The conference in Umeå is to build on already-agreed policies. In 2016, an integrated EU policy for the Arctic, was adopted, bringing together several strands of EU actions on climate change, scientific research, the involvement of indigenous people and sustainable economic development.

Earlier this year, the European Political Strategy Centre issued an updated study, initiated by the president of the EU commission, Jean-Claude Juncker, on the strategic significance of the Arctic to the EU: "Walking on Thin Ice".

"As global warming causes the central Arctic Ocean's ice to melt at an unprecedented rate, never has the region's importance for human and planetary survival been clearer," the report said.

"Against this backdrop, the EU must step up its engagement with Arctic states and other stakeholders. Stronger coordination of European Arctic policies and a clearer definition of the rules of the game are needed now more than ever in order to ensure the peaceful and sustainable development of the Arctic," the report said.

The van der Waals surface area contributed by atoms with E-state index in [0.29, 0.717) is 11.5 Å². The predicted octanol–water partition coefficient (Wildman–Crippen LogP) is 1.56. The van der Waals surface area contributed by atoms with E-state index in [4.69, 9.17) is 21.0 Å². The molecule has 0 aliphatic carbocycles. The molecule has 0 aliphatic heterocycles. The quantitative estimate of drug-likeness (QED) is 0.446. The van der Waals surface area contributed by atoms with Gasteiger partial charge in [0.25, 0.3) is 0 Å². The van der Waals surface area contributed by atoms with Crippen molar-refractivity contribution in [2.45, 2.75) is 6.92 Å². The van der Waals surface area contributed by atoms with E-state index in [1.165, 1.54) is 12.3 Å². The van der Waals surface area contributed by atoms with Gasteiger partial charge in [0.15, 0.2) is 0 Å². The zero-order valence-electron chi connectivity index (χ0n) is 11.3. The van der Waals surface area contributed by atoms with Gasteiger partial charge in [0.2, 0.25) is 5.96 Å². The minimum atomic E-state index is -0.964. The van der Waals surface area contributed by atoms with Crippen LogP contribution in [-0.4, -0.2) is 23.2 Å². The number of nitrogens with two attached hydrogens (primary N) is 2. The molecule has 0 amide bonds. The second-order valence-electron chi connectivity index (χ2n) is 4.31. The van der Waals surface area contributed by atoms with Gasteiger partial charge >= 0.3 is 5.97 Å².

EU officials gathering in Umeå, including the EU's ambassador at large for the Arctic, Marie-Anne Coninsx, will be likely to explain how the EU is intricately connected to the Arctic, even if most of the EU is not Arctic.

They will stress the EU's growing ambitions to contribute to the fight against climate change, which is happening twice as fast in the Arctic as in the rest of the world.

The EU's contributions are widely recognised as crucial to many science programmes in the region and additional funding is to be incorporated in upcoming EU budgets; a trend which will be presented by John Bell, director of the directorate-general for research and development.

Another director, Astrid Schomaker of the directorate-general for environment will talk about the EU's strategies on the circular economy and on plastics.

On the business side, Martin Koch, a policy officer from the directorate general for financial stability is to talk about financing as a tool also for the transition to a greener and more sustainable Arctic, while Matthias Petschke, director of the directorate-general on market, industry, entrepreneurship and SMEs will present the EU's space and satellite program as a means to improve much needed communications in the Arctic.